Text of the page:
(CN) - A federal judge in Los Angeles awarded a veteran more than $4.34 million after doctors botched a surgery and failed to correct their mistake, leaving the 66-year-old permanently confined to a bed and wheelchair.
Alvin Johnson underwent spinal surgery in October 2005 at the Veterans Administration Medical Center in West Los Angeles to correct a ruptured disc. Antonio DeSalles and Donald Shields, who performed the surgery, injected a material called Surgifoam, which absorbs blood and other fluids, into the cavity created when the ruptured disc was removed.
Though the surgeons claimed to have removed the excess Surgifoam, U.S. District Judge Gary Allen Feess said the evidence indicated otherwise.
The foam was apparently "left in a partially enclosed area, absorbed sufficient materials that it expanded, and pressed against the spinal cord," Feess wrote.
The doctors allegedly left Johnson alone after the surgery, and didn't notify his daughter until two and half hours after the operation, according to the ruling.
"By that time, Mr. Johnson was in a frantic state because he had no feeling from his neck down and was experiencing near complete paralysis," Feess wrote.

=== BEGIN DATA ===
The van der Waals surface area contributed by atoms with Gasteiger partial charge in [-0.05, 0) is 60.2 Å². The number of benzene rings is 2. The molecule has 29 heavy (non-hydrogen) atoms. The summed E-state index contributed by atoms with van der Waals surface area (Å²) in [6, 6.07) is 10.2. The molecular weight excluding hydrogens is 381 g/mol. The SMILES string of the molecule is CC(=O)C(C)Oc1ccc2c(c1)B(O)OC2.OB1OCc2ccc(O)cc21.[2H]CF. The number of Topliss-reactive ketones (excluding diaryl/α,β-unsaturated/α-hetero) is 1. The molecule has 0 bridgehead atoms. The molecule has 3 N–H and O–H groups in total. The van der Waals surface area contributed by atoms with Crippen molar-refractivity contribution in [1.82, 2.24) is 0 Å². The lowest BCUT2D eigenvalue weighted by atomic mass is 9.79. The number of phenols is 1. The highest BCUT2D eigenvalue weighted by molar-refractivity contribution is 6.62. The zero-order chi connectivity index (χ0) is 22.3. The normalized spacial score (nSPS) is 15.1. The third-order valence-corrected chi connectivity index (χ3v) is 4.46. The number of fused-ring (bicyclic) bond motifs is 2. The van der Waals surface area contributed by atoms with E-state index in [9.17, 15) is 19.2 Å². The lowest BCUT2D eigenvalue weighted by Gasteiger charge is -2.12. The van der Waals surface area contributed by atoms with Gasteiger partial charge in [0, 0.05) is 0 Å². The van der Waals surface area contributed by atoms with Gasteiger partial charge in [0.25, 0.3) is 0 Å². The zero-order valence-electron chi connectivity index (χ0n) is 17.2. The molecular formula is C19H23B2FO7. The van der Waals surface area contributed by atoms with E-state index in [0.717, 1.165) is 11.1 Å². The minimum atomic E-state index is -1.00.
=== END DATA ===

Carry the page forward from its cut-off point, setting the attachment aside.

Another doctor ordered an MRI, which showed that the spinal cord was still compressed.
Johnson's expert witness, Dr. Bruce Van Damm, stated that had the doctors taken steps to correct their error, they could have prevented permanent damage.
But the doctors did nothing, Feess said.
As a result, Johnson, who is now 70, has limited control and movement of his arms and legs. He is confined to a bed or wheelchair, requires a catheter and diapers, and has to depend on others for all daily activities, including bathing, hygiene, eating and mobility.
The judge ordered the government to pay Johnson more than $4.34 million for past and future medical expenses.
Subscribe to Closing Arguments
Sign up for new weekly newsletter Closing Arguments to get the latest about ongoing trials, major litigation and hot cases and rulings in courthouses around the U.S. and the world.